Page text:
- About 68% of the population will have an IQ score between 85 and 115.
Because 85 and 115 represent one standard deviation below the mean of 100 and one standard deviations above the mean. So over two-thirds of people have an IQ in that 30-point range of 85 to 115.
Nutrition improves in certain areas where the average IQ score increases. It is not on an individual basis. You will have fewer sorting or pulled-down scores if fewer people are malnourished.
So when we have fewer underweight children, we’re not going to have as many lower scores. If children are malnourished, they don’t have adequate nutrition, which will hinder their development. They’re probably not going to reach their fullest genetic potential for IQ.
So we imagine everybody has some genetic potential for IQ, but if you don’t get adequate nutrition, you will not reach that. If we improve nutrition for those children as they develop, their scores will be pushed up, increasing the average score.
We can also think about this, not only overall nutrition. You might think that wouldn’t matter much, but introducing iodine into table salt has been estimated to be responsible for several points of average IQ increase. The reason for that is that it prevents iodine deficiency disorder. An iodine deficiency disorder causes cognitive impairments and can lead to intellectual disability.
In the past, they didn’t have iodine in their diet. They developed idd, and their IQ score was stunted. That’s not happening anymore. They will reach their potential, which means they will have higher IQ scores. That’s also going to help to push the average up.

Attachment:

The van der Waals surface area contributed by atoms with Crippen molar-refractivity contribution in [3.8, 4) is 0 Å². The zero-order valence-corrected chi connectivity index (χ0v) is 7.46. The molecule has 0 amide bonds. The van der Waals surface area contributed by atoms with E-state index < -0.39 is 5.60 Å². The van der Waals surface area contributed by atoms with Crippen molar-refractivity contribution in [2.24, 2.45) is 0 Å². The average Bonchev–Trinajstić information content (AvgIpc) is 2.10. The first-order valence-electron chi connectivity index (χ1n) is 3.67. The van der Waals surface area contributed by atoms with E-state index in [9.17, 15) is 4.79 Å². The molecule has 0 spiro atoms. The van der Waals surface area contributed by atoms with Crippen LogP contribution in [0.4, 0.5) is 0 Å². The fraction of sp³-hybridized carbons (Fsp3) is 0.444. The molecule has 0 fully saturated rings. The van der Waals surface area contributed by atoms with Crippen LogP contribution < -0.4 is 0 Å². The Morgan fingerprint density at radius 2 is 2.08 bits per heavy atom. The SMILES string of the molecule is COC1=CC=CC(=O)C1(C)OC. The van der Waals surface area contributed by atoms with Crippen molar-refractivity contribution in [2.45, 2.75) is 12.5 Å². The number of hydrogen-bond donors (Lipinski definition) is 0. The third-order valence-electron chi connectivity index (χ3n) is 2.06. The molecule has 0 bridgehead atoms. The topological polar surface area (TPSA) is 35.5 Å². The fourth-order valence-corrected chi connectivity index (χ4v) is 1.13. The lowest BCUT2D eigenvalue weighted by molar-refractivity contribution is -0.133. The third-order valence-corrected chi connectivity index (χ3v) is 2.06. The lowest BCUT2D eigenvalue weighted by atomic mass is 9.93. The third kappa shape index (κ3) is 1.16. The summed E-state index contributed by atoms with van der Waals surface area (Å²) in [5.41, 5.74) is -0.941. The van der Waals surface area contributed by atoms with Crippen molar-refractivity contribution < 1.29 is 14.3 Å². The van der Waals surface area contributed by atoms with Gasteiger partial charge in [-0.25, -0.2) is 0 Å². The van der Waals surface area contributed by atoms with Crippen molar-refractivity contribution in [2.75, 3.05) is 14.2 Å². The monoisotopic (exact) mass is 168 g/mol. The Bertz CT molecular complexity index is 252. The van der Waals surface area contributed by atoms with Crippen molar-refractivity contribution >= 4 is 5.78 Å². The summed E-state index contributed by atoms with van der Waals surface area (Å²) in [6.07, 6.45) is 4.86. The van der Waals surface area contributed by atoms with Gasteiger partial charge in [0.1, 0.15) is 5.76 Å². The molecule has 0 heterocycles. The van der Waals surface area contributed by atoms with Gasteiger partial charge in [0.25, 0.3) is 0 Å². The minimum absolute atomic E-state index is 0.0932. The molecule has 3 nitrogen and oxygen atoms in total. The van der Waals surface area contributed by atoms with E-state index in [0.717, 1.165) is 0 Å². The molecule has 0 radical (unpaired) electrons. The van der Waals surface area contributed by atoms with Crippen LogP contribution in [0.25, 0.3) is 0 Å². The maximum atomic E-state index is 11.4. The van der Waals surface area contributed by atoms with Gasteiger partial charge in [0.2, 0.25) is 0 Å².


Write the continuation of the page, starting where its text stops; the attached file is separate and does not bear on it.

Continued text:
We can also consider education as a broad environmental factor related to IQ. We might notice that people spend a lot more time in school than they used to in the past. So, even a few decades ago or a hundred years ago, their school spending was much higher.
If we look at the percentage of the population that graduated from high school, even you know, 50 or 60 years ago, it’s much lower than it is today. Then we consider how many people attend college and earn even higher degrees.
So this could be related to a rising in IQ scores. It’s not that people spend more time in school. It’s that the type of education has also changed. Flynn has argued that we do much more abstract reasoning now than we did 30 or 40 years ago.
So the type of education has changed. They involve abstract reasoning hypothetical situations and working with new problems you haven’t worked with before. Your grandparents weren’t doing as much abstract reasoning when they were kids in school then kids are doing at school now. So this might also explain this rise in average IQ.
3. Reaching the limit
Another thing is that this effect seems slow, and perhaps it’s coming to an end. Maybe IQ won’t continue to rise so much in the coming decades. So if the effect has been slowing, this suggests we’re reaching the limits of improving nutrition and educational opportunities for students.
In the past, things were pretty bad for many people regarding their access to nutrition or education. We’re changing that very dramatically. We’re lifting people out of poverty at an unprecedented rate. Maybe there’s going to be a limit. We’re already approaching in terms of people who were previously holding down the average.
If you look at dumb human development, fifty percent of your adult intelligence has been developed by each, for that’s hard to imagine. But it’s the neurological hardwiring that occurs in those first four years. In those first four years, you also learn the rudiments of language. You have a relatively small vocabulary, but you realize there are verbs, nouns, and how to put sentences together.
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Baker, David P.; Eslinger, Paul J.; “The cognitive impact of the education revolution: A possible cause of the Flynn Effect on population IQ.” Intelligence.
Flynn, James. “Requiem for nutrition as the cause of IQ gains: Raven’s gains in Britain. Economics and Human Biology.
Teasdale, Thomas W; Owen, David. “A long-term rise and recent decline in intelligence test performance: The Flynn Effect in reverse.” Personality and Individual Differences.